Sunlit Water

January 16, 2011

Thoughts On Israel

Filed under: Personal,Politics — by teofilo @ 8:27 am

First off, the trip was a fantastic experience.  I encourage anyone who is eligible for Birthright to go ahead and do it.  I was skeptical about it for a long time because of the ideology behind it, and that is definitely a factor in the way the trips work, but the tour organizer I went with, Israel Experts, did a good job of keeping that stuff to a minimum and showing a lot of the diversity of the country.  I can’t vouch for any other tour organizers, and I suspect I would not have enjoyed the trip nearly as much with a different one, but Israel Experts definitely gets my recommendation.  The trip is free, and in my opinion it was definitely worth doing even though I was a bit concerned about it.

That said, there definitely was something to those concerns.  Our guide did a good job of showing us a lot of the country and the issues involved with it, but there was always a slight bias to the way he presented things.  Not so much a far-right bias as perhaps a center-right one that likely represents something close to the opinion of the median voter in Israel, but a bias nonetheless.  We did get to see several of the most contentious areas of Israel, including the Golan Heights, the West Bank, and the border with Gaza, which was interesting.  The guide certainly was not trying to hide the diversity of opinions within Israel from us, and he was always careful to acknowledge the existence of alternative opinions on a wide variety of issues even as he downplayed them.  I do think I got a better sense of the issues involved.  There was a  wide range of background knowledge among the trip participants and I think I was among the more knowledgeable, but I still got a lot out of it.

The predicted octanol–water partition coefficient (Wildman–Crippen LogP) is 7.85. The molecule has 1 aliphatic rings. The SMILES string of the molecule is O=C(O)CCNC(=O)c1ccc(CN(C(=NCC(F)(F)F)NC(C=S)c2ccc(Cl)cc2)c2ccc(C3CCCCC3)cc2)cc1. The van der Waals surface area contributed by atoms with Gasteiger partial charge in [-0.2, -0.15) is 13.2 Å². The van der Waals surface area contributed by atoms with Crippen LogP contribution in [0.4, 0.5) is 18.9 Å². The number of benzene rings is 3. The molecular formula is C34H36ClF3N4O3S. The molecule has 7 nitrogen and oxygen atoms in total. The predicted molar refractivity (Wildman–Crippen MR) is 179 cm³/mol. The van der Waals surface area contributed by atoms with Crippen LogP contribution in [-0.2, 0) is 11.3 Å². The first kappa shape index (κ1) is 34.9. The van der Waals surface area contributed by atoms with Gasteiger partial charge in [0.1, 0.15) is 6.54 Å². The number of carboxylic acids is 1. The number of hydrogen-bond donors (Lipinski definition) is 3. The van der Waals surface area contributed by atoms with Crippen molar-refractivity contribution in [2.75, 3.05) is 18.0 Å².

Overall, my opinion on Israel hasn’t changed, but the trip did help me to clarify my thoughts and see what exactly I like and dislike about both the idea and the reality of Israel.  Meeting the young Israelis who accompanied us for half of the trip helped tremendously with this.  They reflected a broad spectrum of backgrounds and political beliefs within Israeli society, much as our trip represented a similar spectrum with respect to American Jewish society.  My basic conclusion from seeing all the sites we saw and talking to the people we met was that Israel is a very interesting country but it’s not my country.  I think this is basically more or less what I thought before, but I hadn’t really conceptualized it in those terms.  It’s true, though.  There’s a lot about Israel that I find fascinating, frustrating, or inspiring, but ultimately it felt like a foreign country rather than one where I could see myself ever feeling at home.  My country is America, and while I was struck by a lot of interesting parallels between Israeli and American history and society, ultimately I felt like I couldn’t really identify personally with Israel and its problems.  The relationship between Israel and the US is such that I can’t really avoid having some opinions on Israel, but I’m not inclined to push those very far and in general I think it’s up to the Israelis to solve their problems.  They know the nature of them better than we do, after all, and we have no shortage of our own problems.

I’ll probably have more to say in the coming days about the specifics of the trip and my reactions to the things we saw, but I thought I should probably get some general impressions down first to start to organize my thoughts.  The trip was a worthwhile but somewhat overwhelming experience, and it’s taking me a while to readjust to normal life after it.

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